In this very column exactly 12 months ago I discussed the then, upcoming National Transport Commission (NTC) review of the heavy vehicle pay as you go (PAYGO) charging system in Australia as requested by the Council of Australian Government’s (COAG) Transport and Infrastructure Council.
The last review led to COAG Transport Ministers, in November 2015, approving a freeze on Road User Charge (RUC) increases for trucks and trailers for two years because the revenue generated by the RUC was greater than the amount that States and Territories were spending on our nation’s roads.
I explained how the current RUC arrangements were fundamentally flawed and could not take Australian road transport deep into the 21st century. I called for a significant overhaul of the current charging arrangement.
Well, a lot has changed in 2021, a lot more that anyone could have predicted.
COAG no longer exists replaced mid-2020 by the National Cabinet, a direct result of the COVID-19 pandemic highlighting shortcomings and excessive bureaucracy with the COAG federal, state and territory government processes.
We have endured periods of forced lockdown, seen domestic and international travel halted in its tracks and economic hardship of levels not seen since the Great Depression of the 1930s.
However, some things have not changed much at all.
The RUC review was diluted to “tinkering at the edges”, rather than the broad ranging and holistic review that is so desperately required and even that much simplified RUC review has not concluded, some 12 months on.
The Truck Industry Council has been an interested participant in the NTCs review process, taking more of an observer’s role, once we found out the narrow scope that the process would take.
The review has highlighted just how complex the PAYGO process has become, as successive reviews over the years have changed the financial modelling to better approximate heavy vehicle road user charges, as new vehicle designs are implemented, existing equipment is repurposed and new infrastructure is developed.
Current PAYGO short falls and anomalies include Performance-Based Standards (PBS) vehicles that vary widely in the size, number of axles and load carrying capability, electric vehicles and the mandated use of specific roads (usually toll roads) for heavy vehicles, leaving heavy vehicles paying for repairs to roads that they can no longer legally use.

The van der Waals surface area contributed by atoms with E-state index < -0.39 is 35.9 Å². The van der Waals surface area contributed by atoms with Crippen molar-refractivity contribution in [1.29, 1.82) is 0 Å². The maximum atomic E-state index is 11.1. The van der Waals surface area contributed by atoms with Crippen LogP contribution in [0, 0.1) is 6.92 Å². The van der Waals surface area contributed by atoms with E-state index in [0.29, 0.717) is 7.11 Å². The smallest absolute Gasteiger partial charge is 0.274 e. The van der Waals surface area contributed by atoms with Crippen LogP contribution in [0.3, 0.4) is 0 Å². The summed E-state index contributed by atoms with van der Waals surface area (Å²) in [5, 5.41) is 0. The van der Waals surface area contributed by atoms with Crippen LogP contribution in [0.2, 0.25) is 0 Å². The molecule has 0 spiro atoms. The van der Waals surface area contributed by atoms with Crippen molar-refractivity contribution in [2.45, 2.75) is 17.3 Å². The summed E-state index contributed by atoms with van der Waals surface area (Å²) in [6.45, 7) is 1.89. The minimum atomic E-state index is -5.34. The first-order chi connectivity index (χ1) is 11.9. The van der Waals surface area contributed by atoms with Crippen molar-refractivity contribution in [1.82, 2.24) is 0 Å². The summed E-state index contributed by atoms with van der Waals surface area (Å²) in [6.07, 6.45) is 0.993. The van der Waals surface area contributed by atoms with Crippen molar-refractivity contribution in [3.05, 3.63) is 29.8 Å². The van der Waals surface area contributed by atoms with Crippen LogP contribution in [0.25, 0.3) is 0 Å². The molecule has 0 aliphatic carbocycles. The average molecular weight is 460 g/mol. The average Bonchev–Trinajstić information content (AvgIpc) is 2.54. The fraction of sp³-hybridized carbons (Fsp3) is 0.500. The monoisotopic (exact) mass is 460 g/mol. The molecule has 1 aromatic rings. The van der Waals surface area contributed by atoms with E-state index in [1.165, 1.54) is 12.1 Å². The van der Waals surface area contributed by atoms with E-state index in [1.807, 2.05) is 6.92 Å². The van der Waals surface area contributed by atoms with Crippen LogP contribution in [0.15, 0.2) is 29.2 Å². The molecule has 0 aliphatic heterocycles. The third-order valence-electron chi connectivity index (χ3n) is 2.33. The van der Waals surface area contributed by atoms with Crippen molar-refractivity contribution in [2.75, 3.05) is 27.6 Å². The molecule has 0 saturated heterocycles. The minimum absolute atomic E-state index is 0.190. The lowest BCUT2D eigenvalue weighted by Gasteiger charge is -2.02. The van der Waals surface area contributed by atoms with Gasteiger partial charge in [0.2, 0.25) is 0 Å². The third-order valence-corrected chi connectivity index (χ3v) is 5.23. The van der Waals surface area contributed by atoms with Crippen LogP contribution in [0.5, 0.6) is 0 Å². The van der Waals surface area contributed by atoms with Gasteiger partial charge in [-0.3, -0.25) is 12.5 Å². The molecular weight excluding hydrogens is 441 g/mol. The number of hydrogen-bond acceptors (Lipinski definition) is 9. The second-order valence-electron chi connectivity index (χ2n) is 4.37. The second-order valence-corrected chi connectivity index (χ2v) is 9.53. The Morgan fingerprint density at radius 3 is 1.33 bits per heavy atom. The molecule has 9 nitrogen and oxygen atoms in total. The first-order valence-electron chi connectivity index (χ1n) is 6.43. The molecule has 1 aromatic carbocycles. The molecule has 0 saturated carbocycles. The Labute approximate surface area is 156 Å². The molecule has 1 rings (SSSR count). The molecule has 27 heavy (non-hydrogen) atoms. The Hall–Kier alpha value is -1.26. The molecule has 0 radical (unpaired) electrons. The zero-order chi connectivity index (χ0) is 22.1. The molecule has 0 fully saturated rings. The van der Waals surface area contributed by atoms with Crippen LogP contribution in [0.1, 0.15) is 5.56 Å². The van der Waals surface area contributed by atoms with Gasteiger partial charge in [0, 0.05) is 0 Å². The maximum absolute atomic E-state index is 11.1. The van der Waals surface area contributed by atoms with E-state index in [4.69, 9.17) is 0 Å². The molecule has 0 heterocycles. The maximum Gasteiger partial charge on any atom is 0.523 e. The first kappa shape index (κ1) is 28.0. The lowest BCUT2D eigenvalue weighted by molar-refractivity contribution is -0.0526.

That hardly seems fair!
The issue of electric and low emission vehicles, gained much media attention late last year when the South Australia government announced plans to introduce a road user charge for Low and Zero Emission Vehicles (LZEVs) in 2021.
The South Australian announcement was criticised by the automotive industry and environmental groups alike.
With those organisations pointing out the obvious, that such tariffs would discourage the uptake of these environmentally friendly vehicles, that are in fact encouraged by many countries around the world by government incentivisation and the deployment of infrastructure.
These countries recognise the environmental and health benefits of low and zero emission vehicles.
It is likely that this charge will make South Australia the only jurisdiction in the world that actually opposes the uptake of low and zero emission vehicles, effectively turning its back on the topic of Climate Change. As if the South Australia Government’s stance was not bad enough, the New South Wales state Government announced the following week that they too would consider taxing LZEVs.
The purpose of government and their tax systems is not simply to collect revenue, there is a much higher purpose. It’s to shape society for the betterment of all. It is no accident that fresh food is excluded from the GST, that the tariff on alcohol is higher than the tariff on water and that the taxes on cigarettes are significant.
There is a bigger, long term picture that needs to be considered. This should not be a short-term money grab.
TIC has long called for a comprehensive review of Australia’s RUC scheme. With the development of charging arrangement that ensures all vehicles pay proportionally for the damage, or lack thereof, they contribute to the roads that they actually use, the safety they afford all road users and public health outcomes they generate.
TIC, again, calls upon State and Territory governments and the Federal Government to show some vision and look beyond the current road user charge discussions, to investigate and develop a road user charging scheme that will take our country out of the 20th century and into the 21st.
CEO, Truck Industry Council